Here’s a fun industry fact that most customers don’t consider: coatings that are not actively being sprayed must be stored.
This presents a spectrum of challenges for a small business like mine.
On the high-maintenance side, we have liquid coatings, which are combustible and require flame-retardant lockers. These storage cabinets are bulky, expensive, and extremely limiting. We can only stock as much product as will fit inside them.
On the low-maintenance side, we have powder coating, which is not nearly as hazardous. No specialty cabinets needed.
This does not mean, however, that boxes of powder can be left strewn all over the shop floor. If you want the coating to look good when it’s cured, you have to follow the three rules of powder storage.
Control the temperature.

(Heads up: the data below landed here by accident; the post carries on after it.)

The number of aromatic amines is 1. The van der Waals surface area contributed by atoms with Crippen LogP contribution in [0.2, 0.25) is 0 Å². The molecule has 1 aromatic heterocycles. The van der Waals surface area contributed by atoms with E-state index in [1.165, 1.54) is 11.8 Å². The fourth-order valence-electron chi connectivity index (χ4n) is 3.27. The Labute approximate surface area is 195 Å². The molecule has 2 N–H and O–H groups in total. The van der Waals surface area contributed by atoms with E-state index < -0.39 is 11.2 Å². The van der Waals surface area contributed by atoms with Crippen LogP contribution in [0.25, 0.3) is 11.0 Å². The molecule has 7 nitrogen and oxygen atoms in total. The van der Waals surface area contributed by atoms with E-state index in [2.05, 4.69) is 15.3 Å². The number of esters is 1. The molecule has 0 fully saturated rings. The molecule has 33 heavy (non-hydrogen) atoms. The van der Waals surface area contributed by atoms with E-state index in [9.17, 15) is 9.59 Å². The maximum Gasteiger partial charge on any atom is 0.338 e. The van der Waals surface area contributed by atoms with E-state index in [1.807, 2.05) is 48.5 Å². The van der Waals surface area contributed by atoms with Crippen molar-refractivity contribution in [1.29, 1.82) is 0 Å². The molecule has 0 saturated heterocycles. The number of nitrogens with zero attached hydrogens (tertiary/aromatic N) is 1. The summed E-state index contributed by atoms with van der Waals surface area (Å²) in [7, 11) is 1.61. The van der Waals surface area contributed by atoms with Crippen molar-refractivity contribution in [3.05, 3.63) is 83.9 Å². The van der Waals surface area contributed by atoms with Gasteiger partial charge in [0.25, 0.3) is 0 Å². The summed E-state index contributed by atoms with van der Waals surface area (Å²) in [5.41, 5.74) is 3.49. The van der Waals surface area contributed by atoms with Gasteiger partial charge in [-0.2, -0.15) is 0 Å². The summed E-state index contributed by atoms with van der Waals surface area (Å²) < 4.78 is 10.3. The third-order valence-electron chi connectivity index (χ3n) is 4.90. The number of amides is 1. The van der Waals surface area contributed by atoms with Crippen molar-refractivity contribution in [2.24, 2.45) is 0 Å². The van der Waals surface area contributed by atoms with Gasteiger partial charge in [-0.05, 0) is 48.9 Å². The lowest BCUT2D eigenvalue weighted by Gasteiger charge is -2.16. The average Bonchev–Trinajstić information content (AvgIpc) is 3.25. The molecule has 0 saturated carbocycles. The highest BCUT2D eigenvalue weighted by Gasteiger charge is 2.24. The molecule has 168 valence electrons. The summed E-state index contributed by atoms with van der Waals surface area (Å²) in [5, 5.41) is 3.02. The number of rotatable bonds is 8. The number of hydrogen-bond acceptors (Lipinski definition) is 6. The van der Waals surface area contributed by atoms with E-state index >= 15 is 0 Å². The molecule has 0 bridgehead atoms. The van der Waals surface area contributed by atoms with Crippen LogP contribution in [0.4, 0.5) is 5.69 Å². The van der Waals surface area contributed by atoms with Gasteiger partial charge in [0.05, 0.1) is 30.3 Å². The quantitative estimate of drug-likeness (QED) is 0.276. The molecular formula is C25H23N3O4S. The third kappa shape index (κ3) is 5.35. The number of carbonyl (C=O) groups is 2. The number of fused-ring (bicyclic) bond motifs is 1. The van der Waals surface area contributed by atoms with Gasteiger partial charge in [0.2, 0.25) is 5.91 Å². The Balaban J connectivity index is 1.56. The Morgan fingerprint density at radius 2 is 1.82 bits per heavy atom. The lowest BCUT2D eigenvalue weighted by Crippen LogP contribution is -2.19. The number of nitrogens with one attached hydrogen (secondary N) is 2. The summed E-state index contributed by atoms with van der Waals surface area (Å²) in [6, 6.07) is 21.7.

I cringe when I see videos of folks storing their powder coating near their ovens. Powder changes state as it heats up – that’s what it’s designed to do. On days where the shop floor reaches well over 100 degrees (which is most summer days in Nebraska), powder can start to gel in its box.
You also don’t want the powder to be stored in cold temperatures, or experience dramatic temperature swings quickly. Find an area that’s heated in the winter, and air conditioned in the summer. At Kaser, that means we’re storing powder in the employee breakroom.
Control the humidity.
Take it from a Nebraskan: ambient humidity causes powder coating to clump, making it tough to spray. If your climate resembles mine, invest in a dehumidifier.
Check your manufacturing dates.
Conventional wisdom states that if you’re more than a year from the powder’s date of manufacture, you might have issues. Proceed with caution and spray test panels. Some powders will remain good for several years, if you’re storing them properly; others (particularly RALs) will lose their gloss after a year or two on the shelf, no matter how carefully they’re stored.
As much as I would love to hoard vast stores of powder coating so that every customer could get the exact color they wanted, I can’t. My climate-controlled space is finite, as is the powders’ shelf life. I have to order powder wisely, and store it carefully.